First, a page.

You start with grape juice.
The other critical item that is needed is time and a good barrel or tank.
At the end of the process, you have wine.
If the growing season was a good one, if the moisture levels in the ground were just right, if the vines received the right amount of sunlight, the grape juice that you started with will have subtle hints of all sorts of other things: minerals, cherries, licorice, pear, and chocolate. I’ve even had hits of green olive in a bottle of Pinot Noir from a northern Michigan winery.
And, there are so many varieties: Zinfandel, Riesling, Chardonnay, Malbec, Cabernet, and Sauvignon Blanc.
Today’s wines come from the old world – France, Spain, Portugal, and Italy. But, just as often they come from the “new” world: Chile, Israel, South Africa, and the United States.
Michigan has recently adopted Public Act 213 which allows restaurant patrons to bring a bottle of their favorite wine along with them to drink with their meals.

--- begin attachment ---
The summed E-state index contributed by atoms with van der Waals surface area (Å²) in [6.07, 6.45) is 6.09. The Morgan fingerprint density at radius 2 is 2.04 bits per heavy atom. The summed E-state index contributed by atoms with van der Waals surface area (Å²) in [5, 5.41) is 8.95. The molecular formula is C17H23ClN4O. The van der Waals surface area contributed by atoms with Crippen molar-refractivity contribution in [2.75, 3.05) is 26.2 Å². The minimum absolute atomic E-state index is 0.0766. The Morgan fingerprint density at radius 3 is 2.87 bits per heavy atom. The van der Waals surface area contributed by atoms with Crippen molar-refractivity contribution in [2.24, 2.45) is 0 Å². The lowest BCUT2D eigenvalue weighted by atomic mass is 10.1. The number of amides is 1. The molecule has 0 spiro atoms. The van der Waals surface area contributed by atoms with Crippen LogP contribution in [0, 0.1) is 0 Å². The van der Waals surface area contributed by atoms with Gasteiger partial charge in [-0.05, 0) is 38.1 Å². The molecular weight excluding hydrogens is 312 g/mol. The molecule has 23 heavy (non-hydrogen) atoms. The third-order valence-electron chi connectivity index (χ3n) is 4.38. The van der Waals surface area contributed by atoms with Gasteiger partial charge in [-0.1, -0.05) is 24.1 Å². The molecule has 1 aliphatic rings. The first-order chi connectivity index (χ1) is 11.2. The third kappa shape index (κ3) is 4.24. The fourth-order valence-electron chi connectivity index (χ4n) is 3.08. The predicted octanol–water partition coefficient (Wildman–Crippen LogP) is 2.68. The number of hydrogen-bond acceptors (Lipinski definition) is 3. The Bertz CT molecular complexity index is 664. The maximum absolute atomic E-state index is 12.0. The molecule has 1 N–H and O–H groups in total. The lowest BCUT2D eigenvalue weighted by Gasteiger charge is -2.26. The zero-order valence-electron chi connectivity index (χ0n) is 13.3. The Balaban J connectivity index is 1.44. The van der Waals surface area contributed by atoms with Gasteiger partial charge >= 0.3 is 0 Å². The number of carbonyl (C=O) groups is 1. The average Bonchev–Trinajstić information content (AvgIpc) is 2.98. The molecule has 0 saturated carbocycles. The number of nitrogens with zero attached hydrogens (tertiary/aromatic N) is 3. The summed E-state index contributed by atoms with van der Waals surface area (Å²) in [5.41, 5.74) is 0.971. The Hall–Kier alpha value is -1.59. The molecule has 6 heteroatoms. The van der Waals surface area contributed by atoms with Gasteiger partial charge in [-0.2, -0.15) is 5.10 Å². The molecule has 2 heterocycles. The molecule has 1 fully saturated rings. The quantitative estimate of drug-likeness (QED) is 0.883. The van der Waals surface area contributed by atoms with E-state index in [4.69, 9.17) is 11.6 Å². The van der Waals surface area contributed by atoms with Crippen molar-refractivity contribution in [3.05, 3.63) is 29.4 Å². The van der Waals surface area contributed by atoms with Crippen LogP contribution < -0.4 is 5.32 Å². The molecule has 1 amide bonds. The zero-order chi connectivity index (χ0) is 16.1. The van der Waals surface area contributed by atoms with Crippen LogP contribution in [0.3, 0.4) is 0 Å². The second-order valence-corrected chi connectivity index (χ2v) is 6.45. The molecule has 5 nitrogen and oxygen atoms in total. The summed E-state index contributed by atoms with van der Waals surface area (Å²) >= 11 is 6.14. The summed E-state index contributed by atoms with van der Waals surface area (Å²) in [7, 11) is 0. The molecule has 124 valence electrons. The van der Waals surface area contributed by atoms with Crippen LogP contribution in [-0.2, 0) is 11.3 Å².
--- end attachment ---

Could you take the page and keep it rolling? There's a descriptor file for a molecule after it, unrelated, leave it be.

Wine lovers never had that option before. Remember to call the local restaurant if you plan to bring a bottle of your favorite Pinot Noir. The restaurant must have a liquor license already, and can charge a “corkage fee” to serve you the wine.
Restaurants can bar customers from bringing in wines that they stock, and have the option of opting out altogether. Patrons can take home an unfinished bottle as long as it is properly capped.
Michigan’s liquor control laws were put into place decades ago, but changes are adopted from time to time. BYOW is one change that can be enjoyed by all of us wine-lovers.
So, pick up a bottle of Michigan wine, find a restaurant that serves good local fare, and enjoy.